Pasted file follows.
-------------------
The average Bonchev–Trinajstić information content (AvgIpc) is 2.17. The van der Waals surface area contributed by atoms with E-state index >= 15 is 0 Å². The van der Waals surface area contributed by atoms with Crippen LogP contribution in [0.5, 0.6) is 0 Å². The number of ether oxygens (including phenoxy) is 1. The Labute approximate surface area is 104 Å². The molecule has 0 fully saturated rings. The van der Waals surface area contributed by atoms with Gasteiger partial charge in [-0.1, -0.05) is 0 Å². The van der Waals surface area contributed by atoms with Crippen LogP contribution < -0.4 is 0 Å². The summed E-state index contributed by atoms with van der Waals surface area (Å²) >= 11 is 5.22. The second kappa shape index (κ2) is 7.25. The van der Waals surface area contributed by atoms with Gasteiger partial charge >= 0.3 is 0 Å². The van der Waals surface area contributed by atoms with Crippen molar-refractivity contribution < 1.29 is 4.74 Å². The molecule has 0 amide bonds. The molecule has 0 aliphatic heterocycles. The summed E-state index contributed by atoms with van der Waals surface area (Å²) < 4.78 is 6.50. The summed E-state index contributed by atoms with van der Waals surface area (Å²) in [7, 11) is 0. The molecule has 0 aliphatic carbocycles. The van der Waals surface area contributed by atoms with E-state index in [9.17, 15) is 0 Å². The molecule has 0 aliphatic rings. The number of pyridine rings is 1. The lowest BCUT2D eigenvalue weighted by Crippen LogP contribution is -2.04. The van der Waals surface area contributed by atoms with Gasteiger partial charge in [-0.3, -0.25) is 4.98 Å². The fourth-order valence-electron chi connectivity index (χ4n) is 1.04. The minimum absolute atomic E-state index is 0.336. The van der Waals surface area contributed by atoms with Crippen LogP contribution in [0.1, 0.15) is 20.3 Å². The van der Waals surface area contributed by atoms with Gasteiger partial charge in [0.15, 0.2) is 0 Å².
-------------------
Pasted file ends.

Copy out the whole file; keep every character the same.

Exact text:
The average Bonchev–Trinajstić information content (AvgIpc) is 2.17. The van der Waals surface area contributed by atoms with E-state index >= 15 is 0 Å². The van der Waals surface area contributed by atoms with Crippen LogP contribution in [0.5, 0.6) is 0 Å². The number of ether oxygens (including phenoxy) is 1. The Labute approximate surface area is 104 Å². The molecule has 0 fully saturated rings. The van der Waals surface area contributed by atoms with Gasteiger partial charge in [-0.1, -0.05) is 0 Å². The van der Waals surface area contributed by atoms with Crippen LogP contribution < -0.4 is 0 Å². The summed E-state index contributed by atoms with van der Waals surface area (Å²) >= 11 is 5.22. The second kappa shape index (κ2) is 7.25. The van der Waals surface area contributed by atoms with Gasteiger partial charge >= 0.3 is 0 Å². The van der Waals surface area contributed by atoms with Crippen molar-refractivity contribution < 1.29 is 4.74 Å². The molecule has 0 amide bonds. The molecule has 0 aliphatic heterocycles. The summed E-state index contributed by atoms with van der Waals surface area (Å²) < 4.78 is 6.50. The summed E-state index contributed by atoms with van der Waals surface area (Å²) in [7, 11) is 0. The molecule has 0 aliphatic carbocycles. The van der Waals surface area contributed by atoms with E-state index in [9.17, 15) is 0 Å². The molecule has 0 aliphatic rings. The number of pyridine rings is 1. The lowest BCUT2D eigenvalue weighted by Crippen LogP contribution is -2.04. The van der Waals surface area contributed by atoms with Gasteiger partial charge in [-0.3, -0.25) is 4.98 Å². The fourth-order valence-electron chi connectivity index (χ4n) is 1.04. The minimum absolute atomic E-state index is 0.336. The van der Waals surface area contributed by atoms with Crippen LogP contribution in [0.1, 0.15) is 20.3 Å². The van der Waals surface area contributed by atoms with Gasteiger partial charge in [0.15, 0.2) is 0 Å².